But while we should applaud our achievement at meeting our 2020 targets through the development and operation of clean generation sites across Northern Ireland, we should not think our work here is done. Indeed, we’ve still got a stretch to go, albeit not huge, to bridge the final gap and ensure Northern Ireland achieves its 2020 targets.

While maintaining a rigorous eye on hitting our 2020 milestone, we also need to drive on and agree new bold and decisive action that the climate crisis is demanding of everyone.

The UK Government has a carbon budget system that sets out its pathway and actions to reduce emissions, while our nearest neighbour, the Republic of Ireland, is defining a roadmap over the next decade to support the deployment of 70 per cent renewable electricity supply by 2030.

Turbines at wind farms developed, owned and operated by SSE Renewables, including Slieve Kirk Wind Park in Co. Derry-Londonderry (above and below), have helped put Northern Ireland on target to meet 40 per cent green energy supply by 2020. But no new renewable energy targets and no new reductions in greenhouse gas emissions have been set for Northern Ireland beyond next year.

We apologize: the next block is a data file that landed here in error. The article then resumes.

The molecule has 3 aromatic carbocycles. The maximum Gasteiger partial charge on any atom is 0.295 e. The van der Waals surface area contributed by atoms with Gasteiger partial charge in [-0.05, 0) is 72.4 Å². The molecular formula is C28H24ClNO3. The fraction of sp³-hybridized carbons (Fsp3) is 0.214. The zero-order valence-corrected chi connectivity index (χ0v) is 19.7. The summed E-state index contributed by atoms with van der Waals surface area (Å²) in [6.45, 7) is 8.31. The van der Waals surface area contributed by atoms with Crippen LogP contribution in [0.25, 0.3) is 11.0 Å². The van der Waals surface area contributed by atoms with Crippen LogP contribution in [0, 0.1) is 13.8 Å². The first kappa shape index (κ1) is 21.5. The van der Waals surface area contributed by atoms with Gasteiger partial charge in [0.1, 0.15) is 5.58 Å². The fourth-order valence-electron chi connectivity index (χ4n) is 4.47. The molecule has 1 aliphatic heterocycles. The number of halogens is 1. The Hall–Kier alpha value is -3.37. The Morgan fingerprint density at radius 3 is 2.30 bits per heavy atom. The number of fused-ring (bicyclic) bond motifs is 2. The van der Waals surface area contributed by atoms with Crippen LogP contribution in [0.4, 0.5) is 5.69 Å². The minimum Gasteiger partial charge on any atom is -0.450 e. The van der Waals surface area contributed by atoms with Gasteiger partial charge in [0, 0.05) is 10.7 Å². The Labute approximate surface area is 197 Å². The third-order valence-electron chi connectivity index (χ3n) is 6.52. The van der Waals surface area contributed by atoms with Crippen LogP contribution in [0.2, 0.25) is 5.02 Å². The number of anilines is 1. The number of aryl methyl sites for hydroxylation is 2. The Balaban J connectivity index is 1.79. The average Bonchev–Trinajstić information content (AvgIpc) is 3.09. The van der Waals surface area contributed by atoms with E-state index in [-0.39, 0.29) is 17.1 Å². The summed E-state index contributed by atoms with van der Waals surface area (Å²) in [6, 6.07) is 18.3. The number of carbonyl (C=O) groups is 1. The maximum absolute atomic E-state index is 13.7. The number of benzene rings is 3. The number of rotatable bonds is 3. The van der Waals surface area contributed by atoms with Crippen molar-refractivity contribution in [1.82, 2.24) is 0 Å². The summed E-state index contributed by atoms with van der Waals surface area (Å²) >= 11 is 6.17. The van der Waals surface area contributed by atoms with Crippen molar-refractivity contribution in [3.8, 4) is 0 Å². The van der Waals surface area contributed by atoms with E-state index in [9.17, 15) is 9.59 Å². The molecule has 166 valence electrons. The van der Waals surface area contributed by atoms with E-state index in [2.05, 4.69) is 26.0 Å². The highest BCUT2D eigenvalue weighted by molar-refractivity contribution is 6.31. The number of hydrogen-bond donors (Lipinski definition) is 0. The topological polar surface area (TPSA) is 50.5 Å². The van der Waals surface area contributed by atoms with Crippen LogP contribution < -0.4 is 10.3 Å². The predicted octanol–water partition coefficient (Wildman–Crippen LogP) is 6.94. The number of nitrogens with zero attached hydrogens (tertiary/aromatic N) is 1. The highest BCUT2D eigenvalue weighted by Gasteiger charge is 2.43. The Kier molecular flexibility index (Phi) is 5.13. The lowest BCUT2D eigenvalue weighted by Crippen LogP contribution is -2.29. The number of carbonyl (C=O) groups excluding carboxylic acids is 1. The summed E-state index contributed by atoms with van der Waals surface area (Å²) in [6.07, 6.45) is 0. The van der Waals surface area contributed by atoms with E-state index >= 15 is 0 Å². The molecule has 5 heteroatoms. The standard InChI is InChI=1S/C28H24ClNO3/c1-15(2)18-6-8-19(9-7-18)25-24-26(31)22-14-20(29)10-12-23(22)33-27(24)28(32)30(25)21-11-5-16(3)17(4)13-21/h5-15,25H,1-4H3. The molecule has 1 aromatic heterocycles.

And yet, no new targets have been set for renewable energy or to reduce greenhouse gas emissions in Northern Ireland beyond next year. As a result, there is no clear pathway into the future for our local economy to continue to play its role in reducing greenhouse gas emissions.

At SSE Renewables, we’ve been calling on policymakers here to set a new ambition for increased renewable energy production in the region. So, the news that the Department for the Economy is developing a new NI Energy Strategy to succeed the Strategic Energy Framework 2010-2020 is not only welcome, but crucially, is timely. Defining a new approach and a long-term strategic vision for the energy sector here out to 2050 will remove the policy uncertainty of the last number of years. It will also send a clear signal to investors that Northern Ireland is open once again for new renewable technology and infrastructure investments.